Manufacturing Industries Class 10 Notes Geography: Chapter 6

What are Manufacturing Industries?

Importance of manufacturing

  • Agriculture forms the backbone of a country and it helps in its modernisation.
  • Export of manufactured products brings in foreign exchange.
  • The substances which take part in a chemical reaction are called reactants. The reactants are written on the left hand side. The new substances produced as a result of chemical reaction are called products. The products are written on the right hand side.
  • Countries are considered to prosper if they transform their raw materials into finished goods in large numbers.

Ideal location for industry

  • Place where raw materials are available easily at low cost.
  • Site where cost of production will be comparatively low.
  • Place where distribution cost will be low.
  • Finally location of factory is decided.

Control of environmental degradationindustrial

  • Reusing and recycling of water.
  • Rainwater Harvesting.
  • Treatment of hot water before releasing it in rivers and ponds. Treatment can be done in three phases i.e., Primary, Secondary and Tertiary treatment.
  • 1. Basic Industries : Industries which supply their products or materials to manufacture other goods like iron and steel, etc., are known as basic or key industries.
  • 2. Consumer Industries : The industries that produce goods for direct use by consumers, such as sugar, toothpaste, paper, sewing machines, fans, etc.
  • 3. Private Sector Industries : Private sector industries are owned and operated by individuals or a group of individuals. For example—Tata Steel, Bajaj Auto Ltd., Dabur Industries, etc.
  • 4. Joint Sector Industries : Joint sector industries are jointly run by the state and individuals or a group of individuals. Oil India Ltd. (OIL) is jointly owned by the public and private sectors.
  • 5. Heavy Industries : These industries use heavy and bulky raw materials.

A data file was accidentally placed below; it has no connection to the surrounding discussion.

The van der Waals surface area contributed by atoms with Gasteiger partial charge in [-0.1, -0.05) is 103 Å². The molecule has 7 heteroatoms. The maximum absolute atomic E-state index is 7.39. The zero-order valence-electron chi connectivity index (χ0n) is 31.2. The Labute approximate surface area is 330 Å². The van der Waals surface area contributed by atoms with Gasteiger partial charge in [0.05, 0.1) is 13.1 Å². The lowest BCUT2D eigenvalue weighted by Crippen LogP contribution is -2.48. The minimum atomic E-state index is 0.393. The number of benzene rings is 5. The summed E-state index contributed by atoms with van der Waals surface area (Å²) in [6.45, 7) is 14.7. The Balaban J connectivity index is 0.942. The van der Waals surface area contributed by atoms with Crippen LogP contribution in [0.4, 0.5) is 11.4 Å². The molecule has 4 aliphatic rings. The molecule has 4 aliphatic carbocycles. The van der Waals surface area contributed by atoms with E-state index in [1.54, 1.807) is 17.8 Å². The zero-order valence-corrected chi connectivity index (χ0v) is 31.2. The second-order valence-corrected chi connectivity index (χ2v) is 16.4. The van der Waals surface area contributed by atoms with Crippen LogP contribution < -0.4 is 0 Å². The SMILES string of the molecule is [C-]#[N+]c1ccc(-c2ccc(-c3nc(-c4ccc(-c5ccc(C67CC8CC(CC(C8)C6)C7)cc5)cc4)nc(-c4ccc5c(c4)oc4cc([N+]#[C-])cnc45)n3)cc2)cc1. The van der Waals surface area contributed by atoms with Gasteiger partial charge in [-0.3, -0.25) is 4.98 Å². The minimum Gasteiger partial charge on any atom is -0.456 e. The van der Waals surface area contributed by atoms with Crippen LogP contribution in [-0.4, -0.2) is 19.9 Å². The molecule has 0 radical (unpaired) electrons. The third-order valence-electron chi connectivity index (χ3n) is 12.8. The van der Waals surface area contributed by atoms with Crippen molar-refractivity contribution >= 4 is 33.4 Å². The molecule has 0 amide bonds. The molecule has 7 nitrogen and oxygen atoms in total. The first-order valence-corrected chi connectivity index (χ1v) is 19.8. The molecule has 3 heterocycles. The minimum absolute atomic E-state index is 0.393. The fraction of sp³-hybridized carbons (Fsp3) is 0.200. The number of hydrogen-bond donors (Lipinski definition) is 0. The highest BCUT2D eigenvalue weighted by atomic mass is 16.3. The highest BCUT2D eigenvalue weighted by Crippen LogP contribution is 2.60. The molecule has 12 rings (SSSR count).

• 6. Light Industries : These industries use light raw materials.
  • 7. NMCC : National Manufacturing Competitiveness Council was set up by the government to provide a continuing forum for policy dialogue to energise and sustain the growth of manufacturing industries in India.
  • 8. National Jute Policy : National Jute Policy was formulated in the year 2005 with the objective of increasing productivity, improving quality, ensuring good prices to the jute farmers and enhancing the yield per year.
  • 9. Organic Chemicals : Organic chemicals include petrochemicals, which are used for manufacturing of synthetic fibres, synthetic rubber, plastics, dye-stuffs, drugs and pharmaceuticals.
  • 10. Manufacturing : Production of goods in large quantities after processing from raw materials into more valuable products is called Manufacturing.
  • 11. Agro-based Industries : Industries based on agricultural raw materials. For example–cotton textiles, jute textiles, woolen textiles, silk textiles, synthetic textiles, sugar industry.
  • 12. Mineral-based Industries : Industries using minerals as their raw materials like iron and steel, cement, chemical industries, aluminium smelting, copper smelting, fertilizer industry, etc.
  • 13. Small Scale Industries : In the process of manufacturing, production and servicing in these industries are done in small scale. The total investment on such industry does not exceed ` 1 crore.
  • 14. Large Scale Industries : In the process of manufacturing production and servicing in these industries are alone in large scale. The total investment on such industry more than ` 1 crore.
  • 15. Public Sector Industries : Public sector industries are owned and operated by the government. For example–SAIL.